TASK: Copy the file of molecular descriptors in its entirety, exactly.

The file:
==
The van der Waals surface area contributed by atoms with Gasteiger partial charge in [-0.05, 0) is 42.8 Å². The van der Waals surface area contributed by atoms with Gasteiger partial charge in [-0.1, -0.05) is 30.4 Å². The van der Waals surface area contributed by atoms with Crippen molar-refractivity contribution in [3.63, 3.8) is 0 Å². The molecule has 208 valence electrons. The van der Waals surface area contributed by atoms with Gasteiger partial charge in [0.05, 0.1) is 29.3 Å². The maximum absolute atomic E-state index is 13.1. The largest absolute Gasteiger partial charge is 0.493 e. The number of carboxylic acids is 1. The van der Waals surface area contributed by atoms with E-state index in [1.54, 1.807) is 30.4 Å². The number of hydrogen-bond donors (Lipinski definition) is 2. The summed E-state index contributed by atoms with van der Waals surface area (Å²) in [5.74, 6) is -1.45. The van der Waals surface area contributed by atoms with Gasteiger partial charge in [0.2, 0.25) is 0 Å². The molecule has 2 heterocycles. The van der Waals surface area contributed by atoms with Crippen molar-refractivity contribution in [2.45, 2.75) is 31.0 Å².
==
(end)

The van der Waals surface area contributed by atoms with Gasteiger partial charge in [-0.05, 0) is 42.8 Å². The van der Waals surface area contributed by atoms with Gasteiger partial charge in [-0.1, -0.05) is 30.4 Å². The van der Waals surface area contributed by atoms with Crippen molar-refractivity contribution in [3.63, 3.8) is 0 Å². The molecule has 208 valence electrons. The van der Waals surface area contributed by atoms with Gasteiger partial charge in [0.05, 0.1) is 29.3 Å². The maximum absolute atomic E-state index is 13.1. The largest absolute Gasteiger partial charge is 0.493 e. The number of carboxylic acids is 1. The van der Waals surface area contributed by atoms with E-state index in [1.54, 1.807) is 30.4 Å². The number of hydrogen-bond donors (Lipinski definition) is 2. The summed E-state index contributed by atoms with van der Waals surface area (Å²) in [5.74, 6) is -1.45. The van der Waals surface area contributed by atoms with Gasteiger partial charge in [0.2, 0.25) is 0 Å². The molecule has 2 heterocycles. The van der Waals surface area contributed by atoms with Crippen molar-refractivity contribution in [2.45, 2.75) is 31.0 Å².